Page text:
While preparing the gingerbread cookie dough for one of our family's favorite holiday traditions, one child, who shall go unnamed, made an error. As we rolled out the dough and baked it, I kept trying to figure out what had happened. They were behaving so strangely--not rising much, falling apart after baking, and the texture was all wrong. Finally, we tracked down the error to double sugar in the recipe. It was not done on purpose. Does anyone remember the scene in Anne of Green Gables where both Anne and Marilla (at least) add sugar to the peas, thus rendering them too sweet to stomach?
It was rather like that--the right hand didn't know what the left was doing; the sugar was added twice, and I feared that if we also added frosting to the top (as tradition dictates we must), they would be positively fearsome. I was one of the sugarers, of course, but the party of the second part was feeling bad about the whole thing, so I felt compelled to share a story from the annals of kitchen history with her.
The year I was nineteen, I came home from college for Christmas break after being away for an entire year. My mother had to go to work, but she let my nine-year-old sister stay home from school to do some Christmas baking with me. We planned to make frosted sugar cookies (the same tradition I still carry on at my house, except I morphed it into gingerbread) and divinity candy--my personal specialty.
We got out recipes and ingredients and prepared to go to work. I read over both recipes to be sure we had everything we needed, and began to mix up the cookie dough. Almost immediately, I felt that something was wrong, and after carefully checking the recipe again, I discovered that I had added the amount of sugar required for the divinity to the sugar-cookie batter. That would be four times the amount of sugar the recipe called for. I really did not want to waste all the ingredients, so I decided the only thing to do was...quadruple the whole recipe. We baked and we baked and we baked. There were more sugar-cookies than our little family could eat in a month, and I'm pretty sure my mother gave away platefuls to anyone whose hands were empty for a moment.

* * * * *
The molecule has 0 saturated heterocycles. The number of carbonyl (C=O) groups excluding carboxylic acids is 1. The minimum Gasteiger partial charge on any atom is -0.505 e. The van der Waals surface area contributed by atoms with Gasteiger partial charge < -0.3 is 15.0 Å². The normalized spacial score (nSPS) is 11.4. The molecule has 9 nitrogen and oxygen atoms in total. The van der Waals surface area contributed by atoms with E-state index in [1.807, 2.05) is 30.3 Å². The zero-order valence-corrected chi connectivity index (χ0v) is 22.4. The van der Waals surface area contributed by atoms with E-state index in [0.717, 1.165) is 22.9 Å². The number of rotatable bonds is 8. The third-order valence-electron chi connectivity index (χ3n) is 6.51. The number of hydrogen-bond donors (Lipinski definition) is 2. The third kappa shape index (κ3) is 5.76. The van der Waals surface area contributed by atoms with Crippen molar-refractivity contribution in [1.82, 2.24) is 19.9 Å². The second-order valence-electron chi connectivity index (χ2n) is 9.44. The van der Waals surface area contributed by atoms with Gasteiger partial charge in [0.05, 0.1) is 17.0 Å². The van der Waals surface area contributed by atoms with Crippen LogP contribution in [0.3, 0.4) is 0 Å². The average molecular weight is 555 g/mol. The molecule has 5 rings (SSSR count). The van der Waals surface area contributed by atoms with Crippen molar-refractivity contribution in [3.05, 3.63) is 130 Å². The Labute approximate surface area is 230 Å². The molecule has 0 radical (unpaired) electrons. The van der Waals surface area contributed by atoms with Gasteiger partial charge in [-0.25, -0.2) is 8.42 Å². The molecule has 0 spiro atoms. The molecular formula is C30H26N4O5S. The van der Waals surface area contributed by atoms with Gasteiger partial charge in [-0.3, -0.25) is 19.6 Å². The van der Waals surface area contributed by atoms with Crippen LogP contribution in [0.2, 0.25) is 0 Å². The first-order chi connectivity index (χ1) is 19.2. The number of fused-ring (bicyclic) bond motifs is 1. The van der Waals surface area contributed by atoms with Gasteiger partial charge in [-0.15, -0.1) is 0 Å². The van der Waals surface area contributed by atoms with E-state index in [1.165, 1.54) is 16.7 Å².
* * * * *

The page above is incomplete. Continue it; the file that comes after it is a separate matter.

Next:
After all that baking, we were not deterred. We were still going to make divinity! (I know this to be a fact, but my 40+ year old self thinks my 19-year-old self was insane.)
In spite of my heroic efforts, I believe we were simply destined to waste sugar that day. I burned the divinity syrup--burned it, and still tried to use it, and ended up with sticky fluff that could have competed with super-glue and won. I distinctly remember using the bathtub and lots of hot water to clean that pan.
And I still turned around and made another batch of divinity.
My 9-year-old sister was by my side the entire day, and I must ask her sometime if she remembers that day as well as do.
With this memory tucked away in my past, I really cannot be fazed by a little extra sugar in the gingerbread cookies. True to form, I mixed a up another batch, and we did it again. Maybe that 19-year-old is lurking inside of me yet.